I reading in Windows 2003 Server and I found there in a great tools in (Administrative Tools) called (Routing and Remote Access), we can add a static and dynamic routing protocols and manage our server like a router.
My question is what is different between Server running with this technique (plugging with more that one NIC card) and router.
However, routers often offer many other features, both hardware and software. For instance, it might be difficult to find support for frame-relay (hardware) or advanced QoS features (software) on a Windows server.
Additionally, for LAN bandwidths, Windows server might not be able to support full wirespeed for even two ports, where a L3 (routing) switch may support multiple ports at wirespeed.
I personally wouldn't be comfortable using a Windows Server for all but the simplest setups and even then i have my doubts.
Apart from the excellent points raised by Joseph and Victor one of the key issues is security. Windows 2003 Server is a full blown OS capable of running many services. It is not a specialised piece of kit, more a jack of all trades and as such is harder to secure properly.
Routers are more specialized devices. They don't need to run a graphics subsystem, they don't need a 101 different device drivers for all the possible things you could connect into them, they don't need filesharing, printing etc.. all of which may have vulnerabilities. Routers are also quite important devices in that if compromised the traffic flow within your network can be completely changed.
That is not to say there are not vulnerabilites on routers either but in general they are more secure that most OS's.
I recently did a project for a customer where they decided to deploy a router into an existing small network where the existing routing was provided by a Windows server with IP forwarding enabled. Some of their considerations in doing this included:
- routing and forwarding in the server is doing entirely in software and in a general purpose box. When they changed to a router they were getting a box where the routing and forwarding is in a specialized box with hardware assist for most of its forwarding. So there is a performance difference.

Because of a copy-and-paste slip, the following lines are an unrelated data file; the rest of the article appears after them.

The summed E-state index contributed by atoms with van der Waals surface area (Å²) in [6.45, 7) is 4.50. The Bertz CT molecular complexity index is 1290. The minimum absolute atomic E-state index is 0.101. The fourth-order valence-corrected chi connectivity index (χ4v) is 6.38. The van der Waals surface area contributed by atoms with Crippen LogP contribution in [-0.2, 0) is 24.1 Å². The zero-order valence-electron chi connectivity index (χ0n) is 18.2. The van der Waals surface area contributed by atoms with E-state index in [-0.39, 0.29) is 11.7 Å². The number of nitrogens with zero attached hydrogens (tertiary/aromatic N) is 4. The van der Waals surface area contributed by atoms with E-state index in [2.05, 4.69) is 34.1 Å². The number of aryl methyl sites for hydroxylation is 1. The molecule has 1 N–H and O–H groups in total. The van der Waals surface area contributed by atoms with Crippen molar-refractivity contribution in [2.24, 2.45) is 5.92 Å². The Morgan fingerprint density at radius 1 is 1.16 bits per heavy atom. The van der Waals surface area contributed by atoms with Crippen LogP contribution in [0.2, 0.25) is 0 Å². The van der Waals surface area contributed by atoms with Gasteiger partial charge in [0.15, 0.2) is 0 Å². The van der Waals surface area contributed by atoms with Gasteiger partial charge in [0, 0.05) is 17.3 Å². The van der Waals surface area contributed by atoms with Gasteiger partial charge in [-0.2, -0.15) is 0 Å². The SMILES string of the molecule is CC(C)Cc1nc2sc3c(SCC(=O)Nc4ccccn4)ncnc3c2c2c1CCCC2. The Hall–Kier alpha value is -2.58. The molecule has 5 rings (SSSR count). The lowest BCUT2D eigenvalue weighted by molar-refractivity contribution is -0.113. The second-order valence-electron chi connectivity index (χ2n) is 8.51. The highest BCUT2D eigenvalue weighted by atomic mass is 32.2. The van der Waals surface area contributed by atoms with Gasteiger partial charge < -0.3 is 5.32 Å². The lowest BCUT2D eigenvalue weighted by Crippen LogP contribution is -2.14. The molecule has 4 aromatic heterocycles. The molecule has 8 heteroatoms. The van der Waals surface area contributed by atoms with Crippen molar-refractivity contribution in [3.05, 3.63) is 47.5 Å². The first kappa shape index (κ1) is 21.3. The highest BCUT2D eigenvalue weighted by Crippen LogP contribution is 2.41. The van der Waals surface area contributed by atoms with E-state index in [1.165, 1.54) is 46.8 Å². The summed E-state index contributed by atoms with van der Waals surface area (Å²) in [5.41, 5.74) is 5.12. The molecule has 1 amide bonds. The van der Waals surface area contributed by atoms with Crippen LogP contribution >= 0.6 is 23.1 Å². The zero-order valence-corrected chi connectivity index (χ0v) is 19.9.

- they were able to implement a better security environment by doing more effective examination of traffic going in and out and filtering unwanted traffic.
- they were also concerned that since this connection was to the Internet that the Windows server was subject to more vulnerabilities than the router would be.
- the possibilities of routing protocol to use are greater on the router than on the Windows server.
As others have pointed out, if your requirements are simple and basic a Windows server can do an adequate job of routing and forwarding. But if the requirements get more sophisticated and if there is any concern about forwarding performance then a router has particular advantages over the Windows server.
This is actually a pretty cool feature, i didn't even know it existed until I was looking for a solution to advertise a subnet (prefix in BGP talk), only if a certain condition existed. This is exactly what conditional advertisements does
j ai une question j ai achete un routeur cisco 887VA-k9 , je le configuré avec la configuration ci- dessous
si je le lier avec mon pc portable sur l un de ses ports directement ça marche toute est bien ( la connexion internet + m...
Attached policy provides CLI access to the Cisco 4G router over text messaging. Two files are in the attached .tar file:
2. PDF with instructions on how to load and use the .tcl file.